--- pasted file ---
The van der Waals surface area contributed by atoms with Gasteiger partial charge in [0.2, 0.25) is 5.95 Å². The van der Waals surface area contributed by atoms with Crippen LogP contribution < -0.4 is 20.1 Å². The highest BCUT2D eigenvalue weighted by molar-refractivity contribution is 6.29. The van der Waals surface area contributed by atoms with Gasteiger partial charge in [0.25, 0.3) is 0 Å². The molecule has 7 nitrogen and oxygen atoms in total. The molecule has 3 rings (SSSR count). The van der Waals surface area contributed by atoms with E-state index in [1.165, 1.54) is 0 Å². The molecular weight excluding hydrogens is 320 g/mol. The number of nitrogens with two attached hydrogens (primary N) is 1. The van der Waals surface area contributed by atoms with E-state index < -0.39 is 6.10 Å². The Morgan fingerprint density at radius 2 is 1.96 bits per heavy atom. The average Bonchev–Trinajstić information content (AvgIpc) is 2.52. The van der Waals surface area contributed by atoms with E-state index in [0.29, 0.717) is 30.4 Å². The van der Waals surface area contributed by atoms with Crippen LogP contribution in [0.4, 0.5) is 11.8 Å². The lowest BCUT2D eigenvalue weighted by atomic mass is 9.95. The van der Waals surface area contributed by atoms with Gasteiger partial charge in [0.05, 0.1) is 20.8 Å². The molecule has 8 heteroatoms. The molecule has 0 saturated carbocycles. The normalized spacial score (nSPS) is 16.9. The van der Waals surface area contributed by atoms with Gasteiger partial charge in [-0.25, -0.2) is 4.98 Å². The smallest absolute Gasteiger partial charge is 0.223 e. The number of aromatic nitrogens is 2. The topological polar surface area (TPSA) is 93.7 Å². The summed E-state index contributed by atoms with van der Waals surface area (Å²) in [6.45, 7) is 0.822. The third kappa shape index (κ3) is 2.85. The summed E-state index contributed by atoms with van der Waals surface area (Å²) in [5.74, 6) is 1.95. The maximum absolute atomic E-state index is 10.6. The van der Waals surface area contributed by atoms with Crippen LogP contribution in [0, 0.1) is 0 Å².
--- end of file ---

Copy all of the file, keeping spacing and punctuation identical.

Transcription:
The van der Waals surface area contributed by atoms with Gasteiger partial charge in [0.2, 0.25) is 5.95 Å². The van der Waals surface area contributed by atoms with Crippen LogP contribution < -0.4 is 20.1 Å². The highest BCUT2D eigenvalue weighted by molar-refractivity contribution is 6.29. The van der Waals surface area contributed by atoms with Gasteiger partial charge in [0.25, 0.3) is 0 Å². The molecule has 7 nitrogen and oxygen atoms in total. The molecule has 3 rings (SSSR count). The van der Waals surface area contributed by atoms with E-state index in [1.165, 1.54) is 0 Å². The molecular weight excluding hydrogens is 320 g/mol. The number of nitrogens with two attached hydrogens (primary N) is 1. The van der Waals surface area contributed by atoms with E-state index < -0.39 is 6.10 Å². The Morgan fingerprint density at radius 2 is 1.96 bits per heavy atom. The average Bonchev–Trinajstić information content (AvgIpc) is 2.52. The van der Waals surface area contributed by atoms with E-state index in [0.29, 0.717) is 30.4 Å². The van der Waals surface area contributed by atoms with Crippen LogP contribution in [0.4, 0.5) is 11.8 Å². The lowest BCUT2D eigenvalue weighted by atomic mass is 9.95. The van der Waals surface area contributed by atoms with Gasteiger partial charge in [0.05, 0.1) is 20.8 Å². The molecule has 8 heteroatoms. The molecule has 0 saturated carbocycles. The normalized spacial score (nSPS) is 16.9. The van der Waals surface area contributed by atoms with Gasteiger partial charge in [-0.25, -0.2) is 4.98 Å². The smallest absolute Gasteiger partial charge is 0.223 e. The number of aromatic nitrogens is 2. The topological polar surface area (TPSA) is 93.7 Å². The summed E-state index contributed by atoms with van der Waals surface area (Å²) in [6.45, 7) is 0.822. The third kappa shape index (κ3) is 2.85. The summed E-state index contributed by atoms with van der Waals surface area (Å²) in [5.74, 6) is 1.95. The maximum absolute atomic E-state index is 10.6. The van der Waals surface area contributed by atoms with Crippen LogP contribution in [0, 0.1) is 0 Å².